Angela Blay

Date Approved


Date Posted


Degree Type

Open Access Senior Honors Thesis

Department or School


First Advisor

Rusty McIntyre

Second Advisor

Natalie Dove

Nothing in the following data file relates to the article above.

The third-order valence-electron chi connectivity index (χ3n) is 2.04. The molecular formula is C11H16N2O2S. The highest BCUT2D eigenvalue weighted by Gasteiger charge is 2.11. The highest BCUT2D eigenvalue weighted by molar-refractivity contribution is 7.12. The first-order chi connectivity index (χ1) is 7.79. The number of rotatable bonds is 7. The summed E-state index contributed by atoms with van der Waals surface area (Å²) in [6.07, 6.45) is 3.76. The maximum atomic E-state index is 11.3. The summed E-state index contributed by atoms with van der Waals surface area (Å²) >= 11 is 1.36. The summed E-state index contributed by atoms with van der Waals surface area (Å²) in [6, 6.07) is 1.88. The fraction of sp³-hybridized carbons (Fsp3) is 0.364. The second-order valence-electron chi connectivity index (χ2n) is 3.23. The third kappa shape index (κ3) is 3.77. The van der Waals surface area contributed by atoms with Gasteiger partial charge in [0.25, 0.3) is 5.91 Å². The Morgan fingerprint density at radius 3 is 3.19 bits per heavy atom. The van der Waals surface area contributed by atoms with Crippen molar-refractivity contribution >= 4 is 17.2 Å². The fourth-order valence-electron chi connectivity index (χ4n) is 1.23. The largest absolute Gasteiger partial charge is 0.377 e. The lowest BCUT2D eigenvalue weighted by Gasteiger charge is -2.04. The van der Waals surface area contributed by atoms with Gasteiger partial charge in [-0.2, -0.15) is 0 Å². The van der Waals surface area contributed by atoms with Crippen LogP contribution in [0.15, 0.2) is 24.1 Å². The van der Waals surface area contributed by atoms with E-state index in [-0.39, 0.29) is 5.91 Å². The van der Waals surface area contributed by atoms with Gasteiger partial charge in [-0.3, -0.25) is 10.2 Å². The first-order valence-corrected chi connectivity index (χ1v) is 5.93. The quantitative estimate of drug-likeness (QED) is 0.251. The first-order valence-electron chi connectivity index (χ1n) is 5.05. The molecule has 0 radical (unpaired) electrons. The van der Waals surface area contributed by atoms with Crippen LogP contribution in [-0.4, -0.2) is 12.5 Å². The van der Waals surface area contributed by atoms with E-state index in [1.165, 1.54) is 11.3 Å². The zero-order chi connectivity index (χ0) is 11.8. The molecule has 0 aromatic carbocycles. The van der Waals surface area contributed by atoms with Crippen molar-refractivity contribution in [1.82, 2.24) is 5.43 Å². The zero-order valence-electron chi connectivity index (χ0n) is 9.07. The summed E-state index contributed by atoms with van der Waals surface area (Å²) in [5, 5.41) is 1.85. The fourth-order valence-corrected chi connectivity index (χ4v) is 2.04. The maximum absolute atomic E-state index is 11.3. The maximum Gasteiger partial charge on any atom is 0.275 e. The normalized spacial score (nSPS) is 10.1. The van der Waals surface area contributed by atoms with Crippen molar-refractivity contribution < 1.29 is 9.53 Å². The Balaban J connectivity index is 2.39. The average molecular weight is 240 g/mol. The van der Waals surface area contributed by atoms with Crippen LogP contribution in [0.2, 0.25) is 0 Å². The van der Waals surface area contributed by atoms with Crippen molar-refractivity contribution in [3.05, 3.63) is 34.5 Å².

There has been much interest in understanding and reducing stereotype threat. Stereotype threat affects multiple groups and influences those negatively stereotyped groups to avoid consistent domains. Role models have been found to be effective at alleviating threats from such stereotypes, but little is known if exemplars work, and how individuals view themselves as individuals or as group members as focal targets of such threats. This study manipulated women participants into either a self-focused or group focused mindset. Following the manipulation, women were given a character essay to read that either had a woman exemplar as an intervention or a group of women role models. Participants then took a diagnostic mathematics exam and reported in a closing questionnaire their levels of threat, extra-test thinking, and inspiration. The study reported no significant results for math performance, but did show that the self-focused individuals who read of role models were the least threatened and least affected by extra-test thinking. The research shows how role models may be used to inspire and alleviate stereotype threat, while future research is needed to understand the effects of the mind set focus of self versus group thinking.